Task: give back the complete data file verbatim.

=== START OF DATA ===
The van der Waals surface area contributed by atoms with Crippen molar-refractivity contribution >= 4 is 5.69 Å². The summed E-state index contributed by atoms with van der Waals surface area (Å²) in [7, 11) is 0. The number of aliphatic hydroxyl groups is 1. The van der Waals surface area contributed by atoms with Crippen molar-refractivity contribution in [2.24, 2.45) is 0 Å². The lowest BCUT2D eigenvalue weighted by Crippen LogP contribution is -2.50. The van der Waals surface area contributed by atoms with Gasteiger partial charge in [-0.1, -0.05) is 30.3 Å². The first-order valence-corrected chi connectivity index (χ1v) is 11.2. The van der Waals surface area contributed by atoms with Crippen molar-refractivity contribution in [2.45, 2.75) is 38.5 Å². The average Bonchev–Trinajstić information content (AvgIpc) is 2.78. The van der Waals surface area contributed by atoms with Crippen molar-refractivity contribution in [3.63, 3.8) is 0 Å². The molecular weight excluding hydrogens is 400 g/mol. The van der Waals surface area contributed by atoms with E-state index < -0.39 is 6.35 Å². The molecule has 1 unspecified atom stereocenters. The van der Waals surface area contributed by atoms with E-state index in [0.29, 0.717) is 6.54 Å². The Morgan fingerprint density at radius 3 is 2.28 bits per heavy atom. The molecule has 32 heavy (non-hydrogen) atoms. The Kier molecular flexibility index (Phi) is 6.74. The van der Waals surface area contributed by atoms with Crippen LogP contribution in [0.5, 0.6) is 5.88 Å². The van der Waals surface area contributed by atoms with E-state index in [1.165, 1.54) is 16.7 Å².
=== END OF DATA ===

The van der Waals surface area contributed by atoms with Crippen molar-refractivity contribution >= 4 is 5.69 Å². The summed E-state index contributed by atoms with van der Waals surface area (Å²) in [7, 11) is 0. The number of aliphatic hydroxyl groups is 1. The van der Waals surface area contributed by atoms with Crippen molar-refractivity contribution in [2.24, 2.45) is 0 Å². The lowest BCUT2D eigenvalue weighted by Crippen LogP contribution is -2.50. The van der Waals surface area contributed by atoms with Gasteiger partial charge in [-0.1, -0.05) is 30.3 Å². The first-order valence-corrected chi connectivity index (χ1v) is 11.2. The van der Waals surface area contributed by atoms with Crippen molar-refractivity contribution in [2.45, 2.75) is 38.5 Å². The average Bonchev–Trinajstić information content (AvgIpc) is 2.78. The van der Waals surface area contributed by atoms with Crippen molar-refractivity contribution in [3.63, 3.8) is 0 Å². The molecular weight excluding hydrogens is 400 g/mol. The van der Waals surface area contributed by atoms with E-state index < -0.39 is 6.35 Å². The molecule has 1 unspecified atom stereocenters. The van der Waals surface area contributed by atoms with E-state index in [0.29, 0.717) is 6.54 Å². The Morgan fingerprint density at radius 3 is 2.28 bits per heavy atom. The molecule has 32 heavy (non-hydrogen) atoms. The Kier molecular flexibility index (Phi) is 6.74. The van der Waals surface area contributed by atoms with Crippen LogP contribution in [0.5, 0.6) is 5.88 Å². The van der Waals surface area contributed by atoms with E-state index in [1.165, 1.54) is 16.7 Å².